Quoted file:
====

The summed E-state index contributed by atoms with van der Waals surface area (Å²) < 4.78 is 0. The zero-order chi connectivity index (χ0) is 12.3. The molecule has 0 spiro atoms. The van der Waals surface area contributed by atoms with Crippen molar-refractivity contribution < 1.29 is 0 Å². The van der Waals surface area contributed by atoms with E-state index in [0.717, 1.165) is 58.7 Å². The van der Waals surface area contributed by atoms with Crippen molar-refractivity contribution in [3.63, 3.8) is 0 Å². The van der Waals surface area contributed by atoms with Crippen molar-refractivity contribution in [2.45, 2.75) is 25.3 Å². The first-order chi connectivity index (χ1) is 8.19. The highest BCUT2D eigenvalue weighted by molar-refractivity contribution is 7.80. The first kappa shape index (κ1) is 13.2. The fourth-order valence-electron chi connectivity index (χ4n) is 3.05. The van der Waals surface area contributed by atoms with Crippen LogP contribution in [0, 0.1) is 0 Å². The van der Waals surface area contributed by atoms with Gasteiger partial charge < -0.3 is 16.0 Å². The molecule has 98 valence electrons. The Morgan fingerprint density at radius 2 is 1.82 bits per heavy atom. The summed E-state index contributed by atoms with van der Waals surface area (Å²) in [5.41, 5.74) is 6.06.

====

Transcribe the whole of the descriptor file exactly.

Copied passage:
The summed E-state index contributed by atoms with van der Waals surface area (Å²) < 4.78 is 0. The zero-order chi connectivity index (χ0) is 12.3. The molecule has 0 spiro atoms. The van der Waals surface area contributed by atoms with Crippen molar-refractivity contribution < 1.29 is 0 Å². The van der Waals surface area contributed by atoms with E-state index in [0.717, 1.165) is 58.7 Å². The van der Waals surface area contributed by atoms with Crippen molar-refractivity contribution in [3.63, 3.8) is 0 Å². The van der Waals surface area contributed by atoms with Crippen molar-refractivity contribution in [2.45, 2.75) is 25.3 Å². The first-order chi connectivity index (χ1) is 8.19. The highest BCUT2D eigenvalue weighted by molar-refractivity contribution is 7.80. The first kappa shape index (κ1) is 13.2. The fourth-order valence-electron chi connectivity index (χ4n) is 3.05. The van der Waals surface area contributed by atoms with Crippen LogP contribution in [0, 0.1) is 0 Å². The van der Waals surface area contributed by atoms with Gasteiger partial charge < -0.3 is 16.0 Å². The molecule has 98 valence electrons. The Morgan fingerprint density at radius 2 is 1.82 bits per heavy atom. The summed E-state index contributed by atoms with van der Waals surface area (Å²) in [5.41, 5.74) is 6.06.